President Joe Biden says he won’t stand in the way of anyone trying to become a billionaire, but that doesn’t mean he won’t step in to tax the rich or corporate America.
Biden will take the stage Tuesday night for his second State of the Union address, where he will deliver his annual message to Congress outlining the nation’s economic, political, and legislative status. The president is expected to lean into positive economic news such as a strong labor market, but is also likely to be met with hostility from congressional Republicans over inflation and a debt ceiling standoff.
Proposals to raise taxes on billionaires and corporations are set to be key components of Biden’s economic agenda during the address, plans that likely won’t be making him any new friends from the right wing of Congress. The president is demanding lawmakers significantly hike the tax rate on corporate buybacks, and he’s reiterating a proposal from last year that was dismissed by Republicans: a billionaire minimum tax that would make ultrawealthy Americans pay a tax rate in line with their riches.
Biden will call on Congress to pass his minimum tax proposal Tuesday evening, according to a preview of his speech released by the White House Monday, which described his proposed changes to the tax code as a fight to protect the interests of working-class households.
“President Biden is a capitalist and believes that anyone should be able to become a millionaire or a billionaire. He also believes that it is wrong for America to have a tax code that results in America’s wealthiest households paying a lower tax rate than working families,” the White House wrote.
Taxing their fair share
Biden proposed a tax rate floor for billionaires of 20% in a budget request to Congress last year on the grounds that the bulk of billionaires’ incomes are from their unrealized investment income, which are not taxed until a share is sold. This puts working-class Americans who pay larger shares of income tax at a disadvantage, Biden argued.
Biden will make another case for a billionaire minimum tax tonight, pledging in his speech that taxes will stay the same for all Americans earning less than $400,000 a year.
The minimum tax is only one of the tools at Biden’s disposal to level the playing field between the country’s ultrawealthy and everyone else. He will also demand Congress quadruple the tax rate levied on corporate stock buybacks, in which companies buy back their own stock, often to increase the price and enrich investors.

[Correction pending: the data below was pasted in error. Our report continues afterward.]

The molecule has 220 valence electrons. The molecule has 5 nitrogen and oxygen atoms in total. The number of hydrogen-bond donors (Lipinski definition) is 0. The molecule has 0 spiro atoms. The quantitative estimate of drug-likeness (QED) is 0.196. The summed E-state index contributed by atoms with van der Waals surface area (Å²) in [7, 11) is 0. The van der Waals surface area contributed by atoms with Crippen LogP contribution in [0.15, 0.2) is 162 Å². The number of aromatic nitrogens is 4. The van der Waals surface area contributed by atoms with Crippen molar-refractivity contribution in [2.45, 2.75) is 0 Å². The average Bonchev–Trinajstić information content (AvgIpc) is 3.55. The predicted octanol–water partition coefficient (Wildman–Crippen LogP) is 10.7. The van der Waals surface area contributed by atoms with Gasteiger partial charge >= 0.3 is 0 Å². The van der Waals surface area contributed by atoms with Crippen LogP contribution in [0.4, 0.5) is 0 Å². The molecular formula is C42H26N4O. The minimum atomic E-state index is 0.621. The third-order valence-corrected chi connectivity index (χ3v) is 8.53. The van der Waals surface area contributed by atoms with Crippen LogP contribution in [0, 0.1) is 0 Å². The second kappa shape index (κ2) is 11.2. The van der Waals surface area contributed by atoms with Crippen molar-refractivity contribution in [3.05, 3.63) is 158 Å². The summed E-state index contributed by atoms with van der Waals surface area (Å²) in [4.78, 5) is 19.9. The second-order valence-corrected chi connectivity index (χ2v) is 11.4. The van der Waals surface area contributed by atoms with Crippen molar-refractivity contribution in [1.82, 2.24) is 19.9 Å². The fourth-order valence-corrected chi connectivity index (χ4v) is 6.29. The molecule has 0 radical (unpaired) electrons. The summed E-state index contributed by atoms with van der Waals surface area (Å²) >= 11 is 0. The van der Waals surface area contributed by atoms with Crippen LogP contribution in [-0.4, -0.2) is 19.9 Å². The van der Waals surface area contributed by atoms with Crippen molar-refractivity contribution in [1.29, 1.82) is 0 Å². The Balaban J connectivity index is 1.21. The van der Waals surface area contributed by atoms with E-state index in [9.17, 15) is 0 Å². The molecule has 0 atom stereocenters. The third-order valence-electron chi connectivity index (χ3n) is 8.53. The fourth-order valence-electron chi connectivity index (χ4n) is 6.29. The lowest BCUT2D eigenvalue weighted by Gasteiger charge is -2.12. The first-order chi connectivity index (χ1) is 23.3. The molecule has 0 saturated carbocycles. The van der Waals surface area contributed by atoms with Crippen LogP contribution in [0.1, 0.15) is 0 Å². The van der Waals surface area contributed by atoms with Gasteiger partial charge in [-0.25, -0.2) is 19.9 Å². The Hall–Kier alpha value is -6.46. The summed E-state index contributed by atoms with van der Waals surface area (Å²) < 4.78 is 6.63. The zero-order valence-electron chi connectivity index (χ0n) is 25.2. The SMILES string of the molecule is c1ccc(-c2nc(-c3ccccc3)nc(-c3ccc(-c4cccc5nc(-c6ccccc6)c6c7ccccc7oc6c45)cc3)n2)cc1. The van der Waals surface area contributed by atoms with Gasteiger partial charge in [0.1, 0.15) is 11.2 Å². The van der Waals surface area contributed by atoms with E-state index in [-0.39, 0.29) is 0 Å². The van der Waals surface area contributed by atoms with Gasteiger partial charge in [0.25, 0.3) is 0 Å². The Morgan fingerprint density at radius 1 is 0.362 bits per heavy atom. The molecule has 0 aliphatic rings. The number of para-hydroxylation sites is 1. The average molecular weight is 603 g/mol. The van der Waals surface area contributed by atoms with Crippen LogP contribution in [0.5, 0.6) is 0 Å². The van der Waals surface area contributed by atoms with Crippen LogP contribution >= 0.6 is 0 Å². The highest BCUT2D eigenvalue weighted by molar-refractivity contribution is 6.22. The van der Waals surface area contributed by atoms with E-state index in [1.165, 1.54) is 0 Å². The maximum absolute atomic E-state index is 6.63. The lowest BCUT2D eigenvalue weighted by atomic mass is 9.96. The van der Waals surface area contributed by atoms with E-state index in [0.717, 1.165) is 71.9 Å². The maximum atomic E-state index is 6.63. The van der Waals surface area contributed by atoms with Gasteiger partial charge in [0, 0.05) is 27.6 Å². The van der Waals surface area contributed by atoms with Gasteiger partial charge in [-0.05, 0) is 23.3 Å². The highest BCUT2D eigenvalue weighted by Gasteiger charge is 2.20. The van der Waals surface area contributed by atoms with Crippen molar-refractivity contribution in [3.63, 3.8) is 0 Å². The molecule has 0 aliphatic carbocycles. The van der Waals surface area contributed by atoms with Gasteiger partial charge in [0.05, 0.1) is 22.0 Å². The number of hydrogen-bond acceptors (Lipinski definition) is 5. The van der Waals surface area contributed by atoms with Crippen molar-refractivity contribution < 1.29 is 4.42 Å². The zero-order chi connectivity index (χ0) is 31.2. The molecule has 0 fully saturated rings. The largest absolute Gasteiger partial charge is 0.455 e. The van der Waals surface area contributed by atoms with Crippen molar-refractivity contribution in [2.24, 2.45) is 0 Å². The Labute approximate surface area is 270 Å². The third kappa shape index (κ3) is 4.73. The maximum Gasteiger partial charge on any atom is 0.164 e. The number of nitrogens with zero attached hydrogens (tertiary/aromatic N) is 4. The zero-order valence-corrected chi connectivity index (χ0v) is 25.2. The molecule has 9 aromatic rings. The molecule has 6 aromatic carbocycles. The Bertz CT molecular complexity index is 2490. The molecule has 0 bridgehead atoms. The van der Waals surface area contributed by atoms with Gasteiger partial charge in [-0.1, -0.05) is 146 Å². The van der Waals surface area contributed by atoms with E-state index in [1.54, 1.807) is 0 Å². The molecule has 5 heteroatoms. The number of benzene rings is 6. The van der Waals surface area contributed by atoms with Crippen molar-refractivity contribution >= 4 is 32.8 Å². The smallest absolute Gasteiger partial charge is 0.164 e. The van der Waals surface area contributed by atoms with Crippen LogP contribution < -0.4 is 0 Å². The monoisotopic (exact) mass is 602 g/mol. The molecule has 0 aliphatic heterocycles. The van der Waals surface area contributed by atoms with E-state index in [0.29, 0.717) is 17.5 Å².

Biden’s speech cited a 2015 Reuters report that linked stock buybacks to executive overcompensation, even when the companies themselves were underperforming.
By taxing stock buybacks, Biden is aiming for corporations to reinvest their profits into the national economy rather than increase executive pay, the White House wrote, in a bid to avoid a similar situation last year with the oil and gas industry.
The president had several run-ins with corporate oil and gas executives last year, when fossil fuel companies were enjoying huge profits but were reluctant to abide by Biden’s request to increase domestic oil production when pump prices surged in the U.S. because of the Ukraine War.
“Last year, oil and gas companies made record profits and invested very little in domestic production and to keep gas prices down—instead they bought their own stock, giving all that profit to their CEOs and shareholders,” the speech read.
With oil and gas profits still going strong in 2023, Biden is angling for a stricter tax policy on stock buybacks to funnel excess revenue into the economy as a whole.
Dead in the water
While Biden is set to make a plea for Congress to consider higher tax rates, his proposals are unlikely to be successful in a historically adversarial climate in D.C.
Biden’s billionaire minimum tax request last year was axed when centrist Democrats including Sen. Joe Manchin III rejected it, claiming that taxes on unrealized income would never work. Arizona Sen. Kyrsten Sinema—who changed her party affiliation to Independent late last year—has also opposed proposals to increase tax rates for high-income Americans during Biden’s tenure.
Democrats held a majority in both chambers of Congress at the time, and getting a billionaire tax proposal over the line is even more difficult for Biden now that Republicans are in control of the House.
There are also other big economic problems on the horizon for Congress. The U.S. budget hit a debt ceiling last month, forcing Treasury Secretary Janet Yellen to announce “extraordinary measures” to keep paying the bills until June before the government defaults on its debt.
In the next few months, Congress will have to figure out how to avoid a self-inflicted economic disaster. Biden and Democrats are arguing that some of the fiscal responsibility can be shifted to corporations and the country’s extremely wealthy, while Republicans have demanded cutting spending on government programs.
Biden has said spending cuts are “not negotiable,” but invited Republican congressional leaders to discuss the issue further. This week, top House Republican Kevin McCarthy also expressed an openness to negotiating with Biden and Democrats.
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